Out of the bag (into which it’ll never fit again…) first impressions are the toughness of the material and the quality of construction. Tube diametre varies so the various-sized panels are stitched, glued and taped together to give the slightly narrowing bow, with a kicked-up front and a bulkier stern to take your weight. Rolled up (right, with the blue air bag tucked in) after sucking all the air out via the mouth valve, it’s about the size of a bulky two-man tent.
Inflation relies an ingenious super light ripstop bag which screws into the boat’s dump valve at the back. Scoop up some air, twist the top of the bag shut and then squeeze it in with your chest and knees, filling the boat. It sounds clumsy but works very well and takes about 10 squeezes to nearly fill the boat. Once done, unscrew the air bag and screw in the cap quick. You then top it off by mouth via an elbow valve with another 10 lungfuls. Once you get on the water the air inside the hull cools and pressure drops so you’ll need to give 2-3 more puffs to firm it up; easier to do out of the boat.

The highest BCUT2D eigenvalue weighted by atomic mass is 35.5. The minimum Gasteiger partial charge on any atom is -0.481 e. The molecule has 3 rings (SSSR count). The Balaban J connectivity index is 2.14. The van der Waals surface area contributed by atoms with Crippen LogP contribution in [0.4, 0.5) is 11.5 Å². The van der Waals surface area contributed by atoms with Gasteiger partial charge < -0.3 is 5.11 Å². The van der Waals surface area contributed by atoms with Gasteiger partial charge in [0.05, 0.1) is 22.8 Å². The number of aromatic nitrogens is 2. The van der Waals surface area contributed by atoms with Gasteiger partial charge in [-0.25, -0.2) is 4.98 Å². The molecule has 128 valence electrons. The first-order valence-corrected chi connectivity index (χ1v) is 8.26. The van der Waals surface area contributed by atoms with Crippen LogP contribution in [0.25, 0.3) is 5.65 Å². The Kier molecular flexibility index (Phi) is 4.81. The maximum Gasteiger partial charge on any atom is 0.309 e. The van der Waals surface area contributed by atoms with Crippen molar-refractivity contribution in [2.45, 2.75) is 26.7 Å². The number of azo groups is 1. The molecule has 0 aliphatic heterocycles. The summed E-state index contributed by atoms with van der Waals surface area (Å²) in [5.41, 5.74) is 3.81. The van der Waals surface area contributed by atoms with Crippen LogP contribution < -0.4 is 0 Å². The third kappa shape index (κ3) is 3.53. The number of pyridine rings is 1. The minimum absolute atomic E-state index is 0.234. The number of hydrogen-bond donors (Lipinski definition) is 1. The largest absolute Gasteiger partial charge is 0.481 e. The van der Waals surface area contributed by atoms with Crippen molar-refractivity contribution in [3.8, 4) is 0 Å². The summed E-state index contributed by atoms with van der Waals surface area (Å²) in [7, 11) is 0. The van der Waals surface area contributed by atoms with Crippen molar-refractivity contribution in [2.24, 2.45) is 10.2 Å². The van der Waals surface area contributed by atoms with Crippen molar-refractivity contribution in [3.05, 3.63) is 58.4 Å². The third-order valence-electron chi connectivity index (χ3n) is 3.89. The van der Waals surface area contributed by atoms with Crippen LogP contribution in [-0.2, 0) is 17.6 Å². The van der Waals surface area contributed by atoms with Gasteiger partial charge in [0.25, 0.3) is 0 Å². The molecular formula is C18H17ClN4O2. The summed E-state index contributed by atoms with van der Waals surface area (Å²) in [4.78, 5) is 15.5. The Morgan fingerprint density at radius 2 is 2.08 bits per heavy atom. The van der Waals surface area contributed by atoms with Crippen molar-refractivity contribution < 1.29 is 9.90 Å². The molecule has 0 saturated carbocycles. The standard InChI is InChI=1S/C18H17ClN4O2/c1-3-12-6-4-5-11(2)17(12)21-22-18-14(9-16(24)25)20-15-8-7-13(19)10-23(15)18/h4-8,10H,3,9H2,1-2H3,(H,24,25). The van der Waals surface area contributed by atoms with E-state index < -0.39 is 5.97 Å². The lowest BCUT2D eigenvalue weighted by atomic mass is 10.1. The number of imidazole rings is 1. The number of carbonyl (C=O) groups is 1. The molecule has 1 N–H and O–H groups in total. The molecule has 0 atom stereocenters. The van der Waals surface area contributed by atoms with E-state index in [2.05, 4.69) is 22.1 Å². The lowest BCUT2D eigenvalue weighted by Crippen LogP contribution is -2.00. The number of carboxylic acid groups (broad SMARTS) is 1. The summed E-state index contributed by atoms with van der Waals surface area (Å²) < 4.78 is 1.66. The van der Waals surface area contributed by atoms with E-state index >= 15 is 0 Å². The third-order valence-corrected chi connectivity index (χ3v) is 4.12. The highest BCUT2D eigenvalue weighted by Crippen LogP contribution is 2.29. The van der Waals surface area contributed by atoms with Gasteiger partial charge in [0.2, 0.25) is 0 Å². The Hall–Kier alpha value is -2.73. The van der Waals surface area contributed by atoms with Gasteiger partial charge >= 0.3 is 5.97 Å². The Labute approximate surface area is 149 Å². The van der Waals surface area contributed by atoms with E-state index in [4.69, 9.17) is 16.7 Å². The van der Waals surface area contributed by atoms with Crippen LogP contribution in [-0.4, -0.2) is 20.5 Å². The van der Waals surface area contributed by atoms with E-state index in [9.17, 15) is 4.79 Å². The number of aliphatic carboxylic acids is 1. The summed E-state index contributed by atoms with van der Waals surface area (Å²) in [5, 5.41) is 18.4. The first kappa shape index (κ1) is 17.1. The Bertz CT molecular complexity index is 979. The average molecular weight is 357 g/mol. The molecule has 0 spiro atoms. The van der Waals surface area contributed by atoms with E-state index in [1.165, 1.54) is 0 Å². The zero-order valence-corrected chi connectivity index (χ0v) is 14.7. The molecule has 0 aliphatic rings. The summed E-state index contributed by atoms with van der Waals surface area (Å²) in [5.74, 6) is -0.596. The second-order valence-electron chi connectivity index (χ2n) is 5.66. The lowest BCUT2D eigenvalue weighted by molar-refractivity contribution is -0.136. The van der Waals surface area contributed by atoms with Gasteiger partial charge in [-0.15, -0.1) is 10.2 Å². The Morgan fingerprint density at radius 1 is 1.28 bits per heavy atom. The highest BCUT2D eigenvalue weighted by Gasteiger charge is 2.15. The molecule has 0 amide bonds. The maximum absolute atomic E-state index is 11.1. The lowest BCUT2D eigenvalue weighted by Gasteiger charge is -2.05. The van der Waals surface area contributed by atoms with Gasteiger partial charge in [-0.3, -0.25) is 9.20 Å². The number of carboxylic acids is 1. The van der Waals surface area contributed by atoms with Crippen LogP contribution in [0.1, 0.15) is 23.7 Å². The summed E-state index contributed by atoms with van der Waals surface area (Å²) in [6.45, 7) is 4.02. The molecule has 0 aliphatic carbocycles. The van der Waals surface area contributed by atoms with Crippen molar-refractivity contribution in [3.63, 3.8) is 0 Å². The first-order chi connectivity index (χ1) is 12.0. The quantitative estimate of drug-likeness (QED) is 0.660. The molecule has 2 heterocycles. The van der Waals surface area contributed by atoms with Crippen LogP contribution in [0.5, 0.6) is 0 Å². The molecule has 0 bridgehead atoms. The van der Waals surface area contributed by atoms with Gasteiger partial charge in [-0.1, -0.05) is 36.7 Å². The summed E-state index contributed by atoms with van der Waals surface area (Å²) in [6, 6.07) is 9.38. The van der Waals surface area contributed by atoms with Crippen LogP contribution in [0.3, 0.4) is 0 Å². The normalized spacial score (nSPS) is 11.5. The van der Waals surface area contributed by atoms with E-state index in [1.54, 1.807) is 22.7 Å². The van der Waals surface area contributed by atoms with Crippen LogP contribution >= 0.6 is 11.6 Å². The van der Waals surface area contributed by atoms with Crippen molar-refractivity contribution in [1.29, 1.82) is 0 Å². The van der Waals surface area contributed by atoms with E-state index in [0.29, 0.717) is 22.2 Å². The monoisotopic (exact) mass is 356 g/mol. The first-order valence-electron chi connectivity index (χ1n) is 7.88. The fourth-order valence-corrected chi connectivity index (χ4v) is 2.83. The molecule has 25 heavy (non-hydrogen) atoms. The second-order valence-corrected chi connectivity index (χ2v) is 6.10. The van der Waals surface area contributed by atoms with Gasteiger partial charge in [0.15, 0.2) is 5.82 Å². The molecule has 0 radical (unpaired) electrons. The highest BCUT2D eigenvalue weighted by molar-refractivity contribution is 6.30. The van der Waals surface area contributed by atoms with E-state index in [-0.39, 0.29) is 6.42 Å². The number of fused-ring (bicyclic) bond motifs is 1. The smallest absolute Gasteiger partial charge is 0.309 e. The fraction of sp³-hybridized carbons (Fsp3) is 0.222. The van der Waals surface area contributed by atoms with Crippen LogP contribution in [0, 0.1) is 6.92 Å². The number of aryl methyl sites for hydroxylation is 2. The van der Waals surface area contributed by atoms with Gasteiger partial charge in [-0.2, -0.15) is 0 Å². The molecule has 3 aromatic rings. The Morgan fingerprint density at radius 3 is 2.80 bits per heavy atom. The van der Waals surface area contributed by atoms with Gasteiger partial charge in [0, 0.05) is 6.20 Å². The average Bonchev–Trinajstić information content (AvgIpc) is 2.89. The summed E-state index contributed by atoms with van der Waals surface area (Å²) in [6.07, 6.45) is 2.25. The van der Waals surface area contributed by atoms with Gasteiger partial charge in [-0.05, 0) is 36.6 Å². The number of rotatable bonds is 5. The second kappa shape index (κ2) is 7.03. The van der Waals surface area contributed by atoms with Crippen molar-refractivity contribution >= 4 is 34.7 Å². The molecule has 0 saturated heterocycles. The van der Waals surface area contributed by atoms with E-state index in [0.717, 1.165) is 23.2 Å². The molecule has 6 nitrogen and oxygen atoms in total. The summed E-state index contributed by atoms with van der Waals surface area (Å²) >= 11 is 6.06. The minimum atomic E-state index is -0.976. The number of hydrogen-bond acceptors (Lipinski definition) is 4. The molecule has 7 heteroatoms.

The inflatable seat is light and basic, almost flimsy compared with the rest of the boat, but absorbs the blows from submerged rocks (though mine burst a leak early on). It’s actually very comfortable and the ‘toilet seat’ design means you’re not sitting in pooled water. One annoyance is that the backrest always flops down when you’re trying to re-enter and get set up fast before the next rapid. It needs holding back which I’ve easily done with an elastic.
As it stands I am very pleased with my Llama’s colour, features, weight, comfort and performance. You can tell a lot of thought has gone into refining an old design without forgetting that simplicity means less weight, less stuff and easier repairs in the field. Durability of such a light craft is my main worry, but the proof will be in using it more. They say they’re tougher than they look, but obviously you want to treat it with care.
I suspect long-term ownership and hard use of an Alpacka may mean occasional field repairs, but a little TLC and maintenance is the way it should be to get full use out of quality gear, rather than wearing it out and throwing it away.
When it’s all over deflating takes a minute and drying is as fast as a full-coat Gumo IK. You can then wrap it up around your paddle, swing it over your shoulder and head home.